Andreasen, Margaret. “Evolution in the Family’s Use of Television : An Overview.” Television and the American family. Ed. Jennings Bryant, J. Alison Bryant (New Jersey: Lawrence Erlbaum Associates, 2001) Print.

Brody, Gene H., Zolinda Stoneman, and Alice K. Sanders. “Effects of Television Viewing on Family Interactions: An Observational Study.” Family Relations 29.2 (1980): 216-220. Print.
Crowley, David, and Paul Heyer. Communication in History : Technology, Culture, Society. 5th ed. Boston: Allyn and Bacon, 2006. Print.
Livingstone, Sonia. “Half a Century of Television in the Lives of Our Children." Annals of the American Academy of Political and Social Science 625.1 (2009): 151-163. Print. Spigel, Lynn. Make room for TV : television and the family ideal in postwar America. Chicago: University of Chicago Press, 1992. Print.

Spigel, Lynn. “Making Room for TV.” Communication in history : technology, culture, society. Ed. David Crowley, Paul Heyer (Boston: Allyn and Bacon, 2006) Print.
Von Schilling, James A. The Magic Window : American Television, 1939-1953. New York: Haworth P, 2003. Print.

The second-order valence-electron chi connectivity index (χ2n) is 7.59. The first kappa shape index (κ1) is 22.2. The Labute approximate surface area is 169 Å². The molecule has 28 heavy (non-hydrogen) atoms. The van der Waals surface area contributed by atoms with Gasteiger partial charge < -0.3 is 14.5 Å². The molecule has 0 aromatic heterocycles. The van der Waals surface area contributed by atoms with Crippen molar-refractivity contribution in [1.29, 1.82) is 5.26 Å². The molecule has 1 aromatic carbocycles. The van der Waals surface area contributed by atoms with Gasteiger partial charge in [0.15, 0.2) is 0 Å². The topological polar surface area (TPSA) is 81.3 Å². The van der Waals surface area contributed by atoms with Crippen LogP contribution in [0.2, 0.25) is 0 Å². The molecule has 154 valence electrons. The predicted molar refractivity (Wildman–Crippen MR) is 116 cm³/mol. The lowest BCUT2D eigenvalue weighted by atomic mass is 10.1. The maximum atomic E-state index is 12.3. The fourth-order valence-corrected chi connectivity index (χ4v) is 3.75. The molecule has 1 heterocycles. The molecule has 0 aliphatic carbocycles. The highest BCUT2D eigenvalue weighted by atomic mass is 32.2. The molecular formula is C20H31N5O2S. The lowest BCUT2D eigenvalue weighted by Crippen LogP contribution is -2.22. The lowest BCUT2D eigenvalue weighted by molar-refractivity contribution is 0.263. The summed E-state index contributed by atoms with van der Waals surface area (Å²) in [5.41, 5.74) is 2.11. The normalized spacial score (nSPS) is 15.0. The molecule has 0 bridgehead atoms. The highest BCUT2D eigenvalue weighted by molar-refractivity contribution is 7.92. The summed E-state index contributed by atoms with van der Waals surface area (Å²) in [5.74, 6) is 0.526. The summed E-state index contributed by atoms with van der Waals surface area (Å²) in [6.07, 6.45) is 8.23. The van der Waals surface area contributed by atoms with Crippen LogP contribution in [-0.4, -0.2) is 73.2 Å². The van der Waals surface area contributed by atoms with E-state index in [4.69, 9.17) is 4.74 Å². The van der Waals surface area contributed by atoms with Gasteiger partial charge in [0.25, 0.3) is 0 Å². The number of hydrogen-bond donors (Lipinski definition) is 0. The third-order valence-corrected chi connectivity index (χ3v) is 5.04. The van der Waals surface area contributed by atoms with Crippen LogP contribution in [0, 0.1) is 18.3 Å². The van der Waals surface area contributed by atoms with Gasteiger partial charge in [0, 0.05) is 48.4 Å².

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[ 1 ]. James A. Von Schilling, The magic window : American television, 1939-1953 (New York : Haworth Press, 2003) 1. [ 2 ]. David Crowley and Paul Heyer, Communication in history : technology, culture, society (Boston : Allyn and Bacon, 2006) 242. [ 3 ]. Margaret Andreasen, “Evolution in the Family’s Use of Television : An Overview” Television and the American family. Ed. Jennings Bryant, J. Alison Bryant (New Jersey : Lawrence Erlbaum Associates, 2001) 8. [ 4 ]. Lynn Spigel, “Making Room for TV.” Communication in history : technology, culture, society. Ed. David Crowley, Paul Heyer (Boston : Allyn and Bacon, 2006) 262. [ 5 ]. Sonia Livingstone, "Half a Century of Television in the Lives of Our Children." Annals of the American Academy of Political and Social Science 625.1 (2009): 153. [ 6 ]. Lynn Spigel, “Making Room for TV.” Communication in history : technology, culture, society. Ed. David Crowley, Paul Heyer (Boston : Allyn and Bacon, 2006) 262. [ 7 ]. Lynn Spigel, Make room for TV : television and the family ideal in postwar America (Chicago: The University of Chicago Press, 1992) 44. [ 8 ]. Lynn Spigel, “Making Room for TV.” Communication in history : technology, culture, society. Ed. David Crowley, Paul Heyer (Boston : Allyn and Bacon, 2006) 265. [ 9 ]. Sonia Livingstone, "Half a Century of Television in the Lives of Our Children." Annals of the American Academy of Political and Social Science 625.1 (2009): 154. [ 10 ]. Gene H. Brody, Zolinda Stoneman and Alice K. Sanders, “Effects of Television Viewing on Family Interactions: An Observational Study.” Family Relations 29.2 (1980): 216. [ 11 ]. Sonia Livingstone, "Half a Century of Television in the Lives of Our Children." Annals of the American Academy of Political and Social Science 625.1 (2009): 153. [ 12 ]. Sonia Livingstone, "Half a Century of Television in the Lives of Our Children." Annals of the American Academy of Political and Social Science 625.1 (2009): 154.